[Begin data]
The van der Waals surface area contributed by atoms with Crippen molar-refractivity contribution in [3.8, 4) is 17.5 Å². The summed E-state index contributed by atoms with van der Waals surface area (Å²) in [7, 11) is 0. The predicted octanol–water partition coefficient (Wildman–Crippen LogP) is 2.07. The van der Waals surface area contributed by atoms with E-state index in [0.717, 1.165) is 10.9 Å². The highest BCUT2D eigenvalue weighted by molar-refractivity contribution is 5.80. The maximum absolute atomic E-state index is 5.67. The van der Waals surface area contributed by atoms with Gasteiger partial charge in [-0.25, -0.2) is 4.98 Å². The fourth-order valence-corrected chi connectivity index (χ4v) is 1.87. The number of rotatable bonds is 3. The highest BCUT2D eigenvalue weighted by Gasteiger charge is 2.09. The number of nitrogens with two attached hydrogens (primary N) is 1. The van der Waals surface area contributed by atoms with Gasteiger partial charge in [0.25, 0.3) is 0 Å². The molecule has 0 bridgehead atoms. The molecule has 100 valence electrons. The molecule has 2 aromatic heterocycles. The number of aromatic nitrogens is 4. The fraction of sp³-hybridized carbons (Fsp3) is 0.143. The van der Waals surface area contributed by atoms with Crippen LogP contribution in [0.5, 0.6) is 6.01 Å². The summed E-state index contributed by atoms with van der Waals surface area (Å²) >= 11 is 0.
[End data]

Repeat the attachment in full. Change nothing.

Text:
The van der Waals surface area contributed by atoms with Crippen molar-refractivity contribution in [3.8, 4) is 17.5 Å². The summed E-state index contributed by atoms with van der Waals surface area (Å²) in [7, 11) is 0. The predicted octanol–water partition coefficient (Wildman–Crippen LogP) is 2.07. The van der Waals surface area contributed by atoms with E-state index in [0.717, 1.165) is 10.9 Å². The highest BCUT2D eigenvalue weighted by molar-refractivity contribution is 5.80. The maximum absolute atomic E-state index is 5.67. The van der Waals surface area contributed by atoms with Gasteiger partial charge in [-0.25, -0.2) is 4.98 Å². The fourth-order valence-corrected chi connectivity index (χ4v) is 1.87. The number of rotatable bonds is 3. The highest BCUT2D eigenvalue weighted by Gasteiger charge is 2.09. The number of nitrogens with two attached hydrogens (primary N) is 1. The van der Waals surface area contributed by atoms with Gasteiger partial charge in [0.25, 0.3) is 0 Å². The molecule has 0 bridgehead atoms. The molecule has 100 valence electrons. The molecule has 2 aromatic heterocycles. The number of aromatic nitrogens is 4. The fraction of sp³-hybridized carbons (Fsp3) is 0.143. The van der Waals surface area contributed by atoms with Crippen LogP contribution in [0.5, 0.6) is 6.01 Å². The summed E-state index contributed by atoms with van der Waals surface area (Å²) >= 11 is 0.